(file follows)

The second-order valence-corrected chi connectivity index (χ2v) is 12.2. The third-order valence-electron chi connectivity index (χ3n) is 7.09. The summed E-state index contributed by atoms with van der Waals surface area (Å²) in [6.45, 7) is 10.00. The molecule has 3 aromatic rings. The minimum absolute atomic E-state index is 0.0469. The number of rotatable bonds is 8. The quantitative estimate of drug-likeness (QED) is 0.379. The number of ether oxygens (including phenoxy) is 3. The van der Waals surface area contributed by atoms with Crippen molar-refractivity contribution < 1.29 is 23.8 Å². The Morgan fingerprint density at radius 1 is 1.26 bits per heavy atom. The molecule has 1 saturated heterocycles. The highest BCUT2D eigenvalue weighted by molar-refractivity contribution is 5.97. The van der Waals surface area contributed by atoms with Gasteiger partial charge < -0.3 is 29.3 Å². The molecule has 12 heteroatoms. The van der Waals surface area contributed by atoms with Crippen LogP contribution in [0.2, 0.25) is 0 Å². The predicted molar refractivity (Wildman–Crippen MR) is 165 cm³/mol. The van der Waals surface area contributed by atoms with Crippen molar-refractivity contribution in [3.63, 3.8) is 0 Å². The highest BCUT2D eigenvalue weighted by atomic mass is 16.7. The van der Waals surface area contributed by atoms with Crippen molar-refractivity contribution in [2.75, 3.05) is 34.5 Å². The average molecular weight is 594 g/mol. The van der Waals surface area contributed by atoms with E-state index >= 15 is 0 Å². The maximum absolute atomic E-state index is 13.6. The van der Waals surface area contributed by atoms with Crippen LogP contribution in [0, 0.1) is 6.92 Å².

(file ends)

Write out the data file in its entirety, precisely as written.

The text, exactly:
The second-order valence-corrected chi connectivity index (χ2v) is 12.2. The third-order valence-electron chi connectivity index (χ3n) is 7.09. The summed E-state index contributed by atoms with van der Waals surface area (Å²) in [6.45, 7) is 10.00. The molecule has 3 aromatic rings. The minimum absolute atomic E-state index is 0.0469. The number of rotatable bonds is 8. The quantitative estimate of drug-likeness (QED) is 0.379. The number of ether oxygens (including phenoxy) is 3. The van der Waals surface area contributed by atoms with Crippen molar-refractivity contribution < 1.29 is 23.8 Å². The Morgan fingerprint density at radius 1 is 1.26 bits per heavy atom. The molecule has 1 saturated heterocycles. The highest BCUT2D eigenvalue weighted by molar-refractivity contribution is 5.97. The van der Waals surface area contributed by atoms with Gasteiger partial charge < -0.3 is 29.3 Å². The molecule has 12 heteroatoms. The van der Waals surface area contributed by atoms with Crippen LogP contribution in [0.2, 0.25) is 0 Å². The predicted molar refractivity (Wildman–Crippen MR) is 165 cm³/mol. The van der Waals surface area contributed by atoms with Crippen molar-refractivity contribution in [3.63, 3.8) is 0 Å². The highest BCUT2D eigenvalue weighted by atomic mass is 16.7. The van der Waals surface area contributed by atoms with Crippen molar-refractivity contribution in [2.75, 3.05) is 34.5 Å². The average molecular weight is 594 g/mol. The van der Waals surface area contributed by atoms with E-state index >= 15 is 0 Å². The maximum absolute atomic E-state index is 13.6. The van der Waals surface area contributed by atoms with Crippen LogP contribution in [0, 0.1) is 6.92 Å².